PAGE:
Wednesday, October 29, 2008

The Jewish Imperative

It's well known that Jews in America are far more inclined to vote Democrat than Republican. Various reasons abound to explain this allegiance, one of which is the common belief that Democrats are more likely to sympathize with the oppressed and to accept all comers, regardless of nationality, religion, sexual orientation, etc. History may play a factor- the Nazi party, after all, was a far right political organization.

But in America 2008, the Jewish population cannot ignore a glaring difference between the two candidiates running for President of the United States. On one hand, the Republican, John McCain, is a military hero and a staunch supporter of Israel. He would no sooner let Iran or terrorist organizations annihilate the Jewish homeland without repurcussions than he would allow an attack on our own soil to go unpunished. He has made this clear, and there is nobody, on the left or right, who could dismiss or confuse his intentions to protect Israel.

On the other hand, Barack Obama, while he expresses his support of Israel, has a far more questionable past in regards to his intentions to maintain strong pro-Israel US policy than he would like us to believe. His association with Rev. Jeremiah Wright, an anti-semetic black liberation theologian gives some pro-Israel supporters pause. But it is his friendship, recently come to light, with PLO spokesman Rashid Khalidi, that demonstrates his true allegiance.

An LA Times article states that his many talks with the Khalidis, Obama said, had been "consistent reminders to me of my own blind spots and my own biases. . . . It's for that reason that I'm hoping that, for many years to come, we continue that conversation -- a conversation that is necessary not just around Mona and Rashid's dinner table," but around "this entire world."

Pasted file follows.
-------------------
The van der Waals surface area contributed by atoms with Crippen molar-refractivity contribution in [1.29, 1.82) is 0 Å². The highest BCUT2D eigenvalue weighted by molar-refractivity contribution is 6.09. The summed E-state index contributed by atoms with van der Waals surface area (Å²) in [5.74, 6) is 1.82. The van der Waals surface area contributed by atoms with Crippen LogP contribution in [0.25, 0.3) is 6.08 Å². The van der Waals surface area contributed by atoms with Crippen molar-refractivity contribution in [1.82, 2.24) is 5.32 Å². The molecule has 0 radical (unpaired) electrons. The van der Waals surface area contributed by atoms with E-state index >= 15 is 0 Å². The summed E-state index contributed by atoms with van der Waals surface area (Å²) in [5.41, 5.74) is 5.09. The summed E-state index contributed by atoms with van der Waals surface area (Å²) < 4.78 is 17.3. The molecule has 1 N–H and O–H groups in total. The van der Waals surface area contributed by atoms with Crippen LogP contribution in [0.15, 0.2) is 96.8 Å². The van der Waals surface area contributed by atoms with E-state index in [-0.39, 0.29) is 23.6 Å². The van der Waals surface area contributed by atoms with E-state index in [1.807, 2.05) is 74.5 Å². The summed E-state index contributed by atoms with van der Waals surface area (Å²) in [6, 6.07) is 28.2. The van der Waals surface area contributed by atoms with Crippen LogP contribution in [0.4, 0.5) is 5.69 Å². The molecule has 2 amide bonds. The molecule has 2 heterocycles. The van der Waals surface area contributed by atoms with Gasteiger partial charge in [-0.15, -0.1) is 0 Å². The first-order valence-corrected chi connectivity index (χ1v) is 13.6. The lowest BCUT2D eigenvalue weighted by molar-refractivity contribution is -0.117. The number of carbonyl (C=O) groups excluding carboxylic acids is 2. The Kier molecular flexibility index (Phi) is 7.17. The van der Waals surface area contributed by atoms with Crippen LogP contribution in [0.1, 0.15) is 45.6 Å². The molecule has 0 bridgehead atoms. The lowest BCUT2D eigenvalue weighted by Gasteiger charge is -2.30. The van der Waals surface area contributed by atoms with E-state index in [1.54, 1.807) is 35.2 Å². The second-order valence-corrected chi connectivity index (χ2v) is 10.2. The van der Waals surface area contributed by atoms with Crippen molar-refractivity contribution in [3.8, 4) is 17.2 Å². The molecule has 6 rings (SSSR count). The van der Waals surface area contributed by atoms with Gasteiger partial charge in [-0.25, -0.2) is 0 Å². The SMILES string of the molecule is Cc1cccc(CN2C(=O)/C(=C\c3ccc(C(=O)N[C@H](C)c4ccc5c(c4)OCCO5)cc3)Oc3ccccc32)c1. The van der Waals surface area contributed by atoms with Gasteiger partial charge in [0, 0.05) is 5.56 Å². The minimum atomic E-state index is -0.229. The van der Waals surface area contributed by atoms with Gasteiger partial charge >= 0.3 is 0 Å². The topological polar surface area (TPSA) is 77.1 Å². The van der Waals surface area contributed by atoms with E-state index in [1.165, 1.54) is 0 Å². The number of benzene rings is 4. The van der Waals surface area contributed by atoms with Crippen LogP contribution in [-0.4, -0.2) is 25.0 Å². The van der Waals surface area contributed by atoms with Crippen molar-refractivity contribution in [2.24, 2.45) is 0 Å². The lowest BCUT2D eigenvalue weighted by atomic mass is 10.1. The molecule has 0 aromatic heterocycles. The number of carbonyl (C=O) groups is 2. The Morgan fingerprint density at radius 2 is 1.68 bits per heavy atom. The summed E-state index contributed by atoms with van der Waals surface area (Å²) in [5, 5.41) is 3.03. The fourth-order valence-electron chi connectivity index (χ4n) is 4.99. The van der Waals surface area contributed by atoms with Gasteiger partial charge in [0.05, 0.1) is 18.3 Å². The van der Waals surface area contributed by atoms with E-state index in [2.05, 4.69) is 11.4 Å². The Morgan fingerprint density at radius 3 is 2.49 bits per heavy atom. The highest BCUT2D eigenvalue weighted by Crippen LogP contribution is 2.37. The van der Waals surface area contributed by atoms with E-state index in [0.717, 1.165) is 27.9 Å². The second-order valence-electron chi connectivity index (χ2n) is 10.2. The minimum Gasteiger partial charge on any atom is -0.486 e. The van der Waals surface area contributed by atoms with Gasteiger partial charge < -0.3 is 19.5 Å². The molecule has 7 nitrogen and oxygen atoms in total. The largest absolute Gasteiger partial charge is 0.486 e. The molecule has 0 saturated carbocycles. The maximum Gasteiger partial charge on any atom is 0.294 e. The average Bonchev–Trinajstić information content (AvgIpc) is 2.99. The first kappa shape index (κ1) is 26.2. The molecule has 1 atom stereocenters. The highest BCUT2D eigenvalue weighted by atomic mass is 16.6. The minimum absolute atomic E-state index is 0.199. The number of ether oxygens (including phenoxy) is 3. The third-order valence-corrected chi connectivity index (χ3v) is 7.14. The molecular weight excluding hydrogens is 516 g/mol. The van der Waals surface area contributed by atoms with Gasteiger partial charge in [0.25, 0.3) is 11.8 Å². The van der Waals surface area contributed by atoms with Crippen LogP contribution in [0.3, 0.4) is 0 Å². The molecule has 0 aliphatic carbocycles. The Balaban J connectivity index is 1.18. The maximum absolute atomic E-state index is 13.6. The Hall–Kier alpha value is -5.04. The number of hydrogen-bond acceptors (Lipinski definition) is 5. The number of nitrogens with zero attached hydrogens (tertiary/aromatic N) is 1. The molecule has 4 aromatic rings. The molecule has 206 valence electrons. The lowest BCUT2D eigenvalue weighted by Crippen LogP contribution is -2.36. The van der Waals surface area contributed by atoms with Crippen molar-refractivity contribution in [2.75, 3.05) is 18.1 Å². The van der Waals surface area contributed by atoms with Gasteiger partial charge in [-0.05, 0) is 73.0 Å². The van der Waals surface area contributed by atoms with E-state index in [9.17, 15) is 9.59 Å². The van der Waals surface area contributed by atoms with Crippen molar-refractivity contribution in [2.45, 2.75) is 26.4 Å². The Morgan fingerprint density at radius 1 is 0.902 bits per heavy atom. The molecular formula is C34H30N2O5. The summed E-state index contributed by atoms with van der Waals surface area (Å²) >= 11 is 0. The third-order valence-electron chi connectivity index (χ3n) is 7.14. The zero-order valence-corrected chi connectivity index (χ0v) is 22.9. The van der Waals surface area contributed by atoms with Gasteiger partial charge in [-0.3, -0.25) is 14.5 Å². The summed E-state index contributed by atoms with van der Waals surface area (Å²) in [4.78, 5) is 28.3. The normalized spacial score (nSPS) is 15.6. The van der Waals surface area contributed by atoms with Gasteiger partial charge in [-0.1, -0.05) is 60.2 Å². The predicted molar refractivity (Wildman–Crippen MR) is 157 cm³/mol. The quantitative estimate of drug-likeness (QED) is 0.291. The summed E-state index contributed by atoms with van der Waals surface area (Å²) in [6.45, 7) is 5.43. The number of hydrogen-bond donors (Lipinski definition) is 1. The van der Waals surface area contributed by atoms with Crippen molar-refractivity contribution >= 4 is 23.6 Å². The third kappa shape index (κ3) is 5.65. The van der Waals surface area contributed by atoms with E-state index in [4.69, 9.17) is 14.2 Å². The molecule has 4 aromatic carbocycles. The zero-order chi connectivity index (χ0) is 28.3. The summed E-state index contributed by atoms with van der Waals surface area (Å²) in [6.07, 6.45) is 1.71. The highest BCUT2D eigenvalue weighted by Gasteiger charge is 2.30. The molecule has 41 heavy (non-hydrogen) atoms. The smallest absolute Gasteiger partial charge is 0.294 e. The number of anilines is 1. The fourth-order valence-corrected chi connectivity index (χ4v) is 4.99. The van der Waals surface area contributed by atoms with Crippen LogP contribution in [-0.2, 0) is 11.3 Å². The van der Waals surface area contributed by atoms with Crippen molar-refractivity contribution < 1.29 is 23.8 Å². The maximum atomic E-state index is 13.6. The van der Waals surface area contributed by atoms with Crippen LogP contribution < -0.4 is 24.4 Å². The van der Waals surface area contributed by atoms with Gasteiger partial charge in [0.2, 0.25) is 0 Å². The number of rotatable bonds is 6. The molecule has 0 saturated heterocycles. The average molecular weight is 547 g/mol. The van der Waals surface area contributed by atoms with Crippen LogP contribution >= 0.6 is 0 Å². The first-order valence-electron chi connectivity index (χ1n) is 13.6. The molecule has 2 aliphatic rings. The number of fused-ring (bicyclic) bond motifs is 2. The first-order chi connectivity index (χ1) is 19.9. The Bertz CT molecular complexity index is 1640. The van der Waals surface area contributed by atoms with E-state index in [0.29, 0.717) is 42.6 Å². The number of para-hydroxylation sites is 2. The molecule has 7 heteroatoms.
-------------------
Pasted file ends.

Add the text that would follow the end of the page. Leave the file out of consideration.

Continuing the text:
Today, five years later, Obama is a U.S. senator from Illinois who expresses a firmly pro-Israel view of Middle East politics, pleasing many of the Jewish leaders and advocates for Israel whom he is courting in his presidential campaign. The dinner conversations he had envisioned with his Palestinian American friend have ended. He and Khalidi have seen each other only fleetingly in recent years.And yet the warm embrace Obama gave to Khalidi, and words like those at the professor's going-away party, have left some Palestinian American leaders believing that Obama is more receptive to their viewpoint than he is willing to say.Their belief is not drawn from Obama's speeches or campaign literature, but from comments that some say Obama made in private and from his association with the Palestinian American community in his hometown of Chicago, including his presence at events where anger at Israeli and U.S. Middle East policy was freely expressed.At Khalidi's 2003 farewell party, for example, a young Palestinian American recited a poem accusing the Israeli government of terrorism in its treatment of Palestinians and sharply criticizing U.S. support of Israel. If Palestinians cannot secure their own land, she said, "then you will never see a day of peace."One speaker likened "Zionist settlers on the West Bank" to Osama bin Laden, saying both had been "blinded by ideology."

The LA Times refuses to release a tape of this farewell dinner at which Obama toasted his friend, Rashid, (and which purportedly Bill Ayers and his wife attended), despite requests from Fox News and the McCain campaign. One wonders what they are hiding.

The protection of Israel is more than just a Jewish imperative. Israel is our staunchest ally in the Middle East, a bastion of democracy in a largely theocratic and unpredictable area of the globe. Without strong US backing, the region could easily erupt into war, which would drag the rest of the developed world into the chaos. When violent neighbors are intent on your destruction, your only hope of survival is for someone even stronger to have your back. Dear Israel, does Barack really have your back?

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